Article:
vomit," as members who reverted to the world were
As part of the process of coming out of the world,
lay members were encouraged to have as little social
contact with people outside the church as possible. This
included unconverted family members such as parents,
grandparents, brothers, sisters, aunts and uncles.
School activities such as dances, clubs and athletics
were out, as were memberships in the Lions, the Eagles,
the PTA and any labor union. In short, anything the
ministry had no control over, or was not personally in
charge of, was forbidden. The inspired ruling on
employment came next.
After more deep and prayerful study, Herbert said, he
was led by the Lord to understand that God's people were
to be a "separate and peculiar people." God,
in scripture, had said so himself. Military service was,
of course, contravened...due to their long standing
practice of not only working on Saturday's, but of
killing their enemies on that and other days, as well.
He'd also come to understand that there were other ways
brethren might find themselves serving as unwitting cogs
in the political and martial machines of this country,
anyone of which was just as evil. Civil service was one.
Working for the government was, in Herbert's estimation,
a clear cut case of thumbing one's nose at God. Those
who were employed in such capacities were told to
Up until that time, my family had enjoyed a middle
class existence even though the nation was in the midst
of what later came to be known as the "Eisenhower
depression." Jobs were scarce, especially well
paying ones. Nonetheless, with faith in Herbert's
pronouncements, my father quit his job, secure in the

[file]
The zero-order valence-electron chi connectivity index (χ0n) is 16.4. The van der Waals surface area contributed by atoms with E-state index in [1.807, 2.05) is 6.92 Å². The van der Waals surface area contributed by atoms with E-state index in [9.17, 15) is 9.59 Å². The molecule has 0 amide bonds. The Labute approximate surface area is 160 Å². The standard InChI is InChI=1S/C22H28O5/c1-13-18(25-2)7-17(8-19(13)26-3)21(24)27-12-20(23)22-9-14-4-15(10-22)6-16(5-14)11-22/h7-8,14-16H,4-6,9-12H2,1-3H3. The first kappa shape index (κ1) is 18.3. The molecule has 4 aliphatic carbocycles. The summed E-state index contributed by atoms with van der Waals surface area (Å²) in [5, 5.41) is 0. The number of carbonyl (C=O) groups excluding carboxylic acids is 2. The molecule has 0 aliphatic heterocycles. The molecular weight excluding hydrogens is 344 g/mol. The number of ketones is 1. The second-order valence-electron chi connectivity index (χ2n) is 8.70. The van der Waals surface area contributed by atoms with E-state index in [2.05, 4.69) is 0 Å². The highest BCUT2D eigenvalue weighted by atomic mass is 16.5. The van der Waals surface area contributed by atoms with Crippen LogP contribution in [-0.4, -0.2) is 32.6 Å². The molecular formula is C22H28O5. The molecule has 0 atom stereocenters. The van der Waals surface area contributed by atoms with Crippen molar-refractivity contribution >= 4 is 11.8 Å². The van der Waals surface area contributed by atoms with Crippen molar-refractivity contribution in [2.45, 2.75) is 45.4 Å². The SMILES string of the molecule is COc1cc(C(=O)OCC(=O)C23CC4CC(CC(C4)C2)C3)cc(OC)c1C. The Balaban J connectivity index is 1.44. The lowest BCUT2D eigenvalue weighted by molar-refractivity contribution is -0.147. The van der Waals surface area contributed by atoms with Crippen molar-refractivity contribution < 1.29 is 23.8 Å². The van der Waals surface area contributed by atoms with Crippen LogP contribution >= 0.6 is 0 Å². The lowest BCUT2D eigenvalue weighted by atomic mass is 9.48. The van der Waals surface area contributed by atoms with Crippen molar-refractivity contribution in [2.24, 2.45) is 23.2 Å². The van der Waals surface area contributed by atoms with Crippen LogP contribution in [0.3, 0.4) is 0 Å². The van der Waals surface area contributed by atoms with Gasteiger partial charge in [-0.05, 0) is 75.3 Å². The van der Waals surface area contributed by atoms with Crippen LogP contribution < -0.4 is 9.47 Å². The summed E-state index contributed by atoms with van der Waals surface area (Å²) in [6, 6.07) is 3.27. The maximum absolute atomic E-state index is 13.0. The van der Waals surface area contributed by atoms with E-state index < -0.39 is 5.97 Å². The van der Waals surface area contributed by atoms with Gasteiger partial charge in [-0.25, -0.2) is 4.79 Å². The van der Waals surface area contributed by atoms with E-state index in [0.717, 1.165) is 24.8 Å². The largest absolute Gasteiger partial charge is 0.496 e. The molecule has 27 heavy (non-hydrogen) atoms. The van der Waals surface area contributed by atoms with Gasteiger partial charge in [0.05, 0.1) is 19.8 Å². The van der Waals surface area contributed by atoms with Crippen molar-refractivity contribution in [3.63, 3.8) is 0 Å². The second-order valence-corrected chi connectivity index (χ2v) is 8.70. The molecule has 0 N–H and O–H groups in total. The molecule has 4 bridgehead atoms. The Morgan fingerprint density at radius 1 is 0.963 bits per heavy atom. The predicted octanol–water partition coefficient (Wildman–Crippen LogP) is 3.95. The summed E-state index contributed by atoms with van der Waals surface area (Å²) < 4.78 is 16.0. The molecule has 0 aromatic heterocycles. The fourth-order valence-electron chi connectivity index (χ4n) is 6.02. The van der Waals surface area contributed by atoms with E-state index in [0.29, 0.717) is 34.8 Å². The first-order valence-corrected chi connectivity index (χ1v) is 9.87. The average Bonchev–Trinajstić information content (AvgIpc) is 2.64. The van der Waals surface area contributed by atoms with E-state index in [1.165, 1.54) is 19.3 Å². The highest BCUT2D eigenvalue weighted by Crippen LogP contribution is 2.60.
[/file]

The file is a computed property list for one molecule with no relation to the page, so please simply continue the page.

knowledge that God would provide.
Weeks turned into months with unbelievable rapidity.
Having voluntarily quit his job, he was ineligible for
unemployment benefits. With little food in the house and
no money to pay the bills, Mom and Dad grew increasingly
more irritable with each passing day. Eventually my
father went to the minister and demanded an accounting.
He asked why, since he had obeyed their instructions,
God had not provided for him and his family. Their
answer was predictable.
The ministry, then as now, operated out of two cozy
assumptions. God could never make a mistake and hence
they, as his ministers, could not either. Therefore,
there was only one viable possibility. God had not
fulfilled his part of the bargain because "YOU LACK
THE FAITH BROTHER!" Dad was sternly commanded to
take stock of his obviously dwindling spiritual capital
and humbly repent of whatever sin or faithlessness which
was prohibiting the Almighty from providing for him.
He replied, he told me years later, that they were in his opinion, the three stooges ministry, and as such were the most witless and inept sons of bitches he'd come across in all his days, and that furthermore, that "special wisdom" which they all alleged had poured into them on the day they were ordained was nothing more than a bucketful of wishful thinking. He was immediately invited not to attend services until he repented of his blasphemy, an invitation he accepted until the day of his death.
Anytime a member was disfellowshipped it went without
saying they were to be shunned. Such spiritual pariahs
were not to be contacted or corresponded with by any lay
member of the church, and they were to be totally
ignored in the event of chance encounters in public.
Headquarters in Pasadena was immediately notified by the
local minister. These individuals names were then marked
in case they moved and tried to attend church in another
locale where they were not known. Delivery of "The
Good News," the church magazine intended for
and,delivered only to, the baptized, was promptly
discontinued. Any tithes or offerings these outcasts
tendered, however, were gratefully accepted.
My parents separated soon afterwards, due in no small
part, to the continual meddling of the church. They
never reconciled, and what had been a middle class
family of eight became a single parent family of seven
living on welfare.
Our diminished circumstances precluded a once regular
allowance. This was, for me, particularly vexing.
Spinach may have cut it for Popeye, but I required semi
moderate amounts of tar and nicotine in my daily diet.
My trips to the golf course became more infrequent and,
had it not been for the money we were occasionally given
for hot lunches, they would've ceased altogether.